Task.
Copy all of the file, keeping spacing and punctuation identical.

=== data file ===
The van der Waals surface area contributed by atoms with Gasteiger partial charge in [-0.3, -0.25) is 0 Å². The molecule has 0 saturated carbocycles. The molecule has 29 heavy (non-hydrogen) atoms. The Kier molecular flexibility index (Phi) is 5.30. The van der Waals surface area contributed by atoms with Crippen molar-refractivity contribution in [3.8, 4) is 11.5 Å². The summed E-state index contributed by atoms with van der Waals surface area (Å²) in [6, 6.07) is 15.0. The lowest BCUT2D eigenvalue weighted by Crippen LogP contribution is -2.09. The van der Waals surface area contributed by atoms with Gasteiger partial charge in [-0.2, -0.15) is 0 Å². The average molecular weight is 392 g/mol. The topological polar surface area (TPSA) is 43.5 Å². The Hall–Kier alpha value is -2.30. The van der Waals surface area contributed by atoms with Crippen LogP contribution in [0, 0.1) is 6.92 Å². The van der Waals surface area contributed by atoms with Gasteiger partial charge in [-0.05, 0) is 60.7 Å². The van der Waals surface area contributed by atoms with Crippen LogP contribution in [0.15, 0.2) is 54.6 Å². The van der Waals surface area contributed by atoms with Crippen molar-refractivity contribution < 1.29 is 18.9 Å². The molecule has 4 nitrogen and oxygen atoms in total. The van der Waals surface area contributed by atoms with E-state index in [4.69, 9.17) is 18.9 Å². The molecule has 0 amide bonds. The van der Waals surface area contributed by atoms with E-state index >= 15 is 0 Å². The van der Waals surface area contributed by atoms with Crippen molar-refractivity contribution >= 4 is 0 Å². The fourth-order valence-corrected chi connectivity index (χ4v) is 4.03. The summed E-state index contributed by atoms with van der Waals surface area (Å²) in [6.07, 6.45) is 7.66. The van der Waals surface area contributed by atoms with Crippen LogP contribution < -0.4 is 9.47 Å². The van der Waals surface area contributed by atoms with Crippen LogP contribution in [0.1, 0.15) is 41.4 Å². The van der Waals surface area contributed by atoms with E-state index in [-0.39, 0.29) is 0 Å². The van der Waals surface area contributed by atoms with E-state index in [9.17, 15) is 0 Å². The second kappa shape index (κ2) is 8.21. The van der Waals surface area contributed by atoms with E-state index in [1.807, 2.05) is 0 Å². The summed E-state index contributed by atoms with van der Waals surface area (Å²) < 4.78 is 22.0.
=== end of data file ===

The van der Waals surface area contributed by atoms with Gasteiger partial charge in [-0.3, -0.25) is 0 Å². The molecule has 0 saturated carbocycles. The molecule has 29 heavy (non-hydrogen) atoms. The Kier molecular flexibility index (Phi) is 5.30. The van der Waals surface area contributed by atoms with Crippen molar-refractivity contribution in [3.8, 4) is 11.5 Å². The summed E-state index contributed by atoms with van der Waals surface area (Å²) in [6, 6.07) is 15.0. The lowest BCUT2D eigenvalue weighted by Crippen LogP contribution is -2.09. The van der Waals surface area contributed by atoms with Gasteiger partial charge in [-0.2, -0.15) is 0 Å². The average molecular weight is 392 g/mol. The topological polar surface area (TPSA) is 43.5 Å². The Hall–Kier alpha value is -2.30. The van der Waals surface area contributed by atoms with Crippen LogP contribution in [0, 0.1) is 6.92 Å². The van der Waals surface area contributed by atoms with Gasteiger partial charge in [-0.05, 0) is 60.7 Å². The van der Waals surface area contributed by atoms with Crippen LogP contribution in [0.15, 0.2) is 54.6 Å². The van der Waals surface area contributed by atoms with Crippen molar-refractivity contribution < 1.29 is 18.9 Å². The molecule has 4 nitrogen and oxygen atoms in total. The van der Waals surface area contributed by atoms with E-state index in [4.69, 9.17) is 18.9 Å². The molecule has 0 amide bonds. The van der Waals surface area contributed by atoms with E-state index >= 15 is 0 Å². The van der Waals surface area contributed by atoms with Crippen molar-refractivity contribution >= 4 is 0 Å². The fourth-order valence-corrected chi connectivity index (χ4v) is 4.03. The summed E-state index contributed by atoms with van der Waals surface area (Å²) in [6.07, 6.45) is 7.66. The van der Waals surface area contributed by atoms with Crippen LogP contribution < -0.4 is 9.47 Å². The van der Waals surface area contributed by atoms with Crippen LogP contribution in [0.1, 0.15) is 41.4 Å². The van der Waals surface area contributed by atoms with E-state index in [-0.39, 0.29) is 0 Å². The van der Waals surface area contributed by atoms with E-state index in [9.17, 15) is 0 Å². The second kappa shape index (κ2) is 8.21. The van der Waals surface area contributed by atoms with E-state index in [1.807, 2.05) is 0 Å². The summed E-state index contributed by atoms with van der Waals surface area (Å²) < 4.78 is 22.0.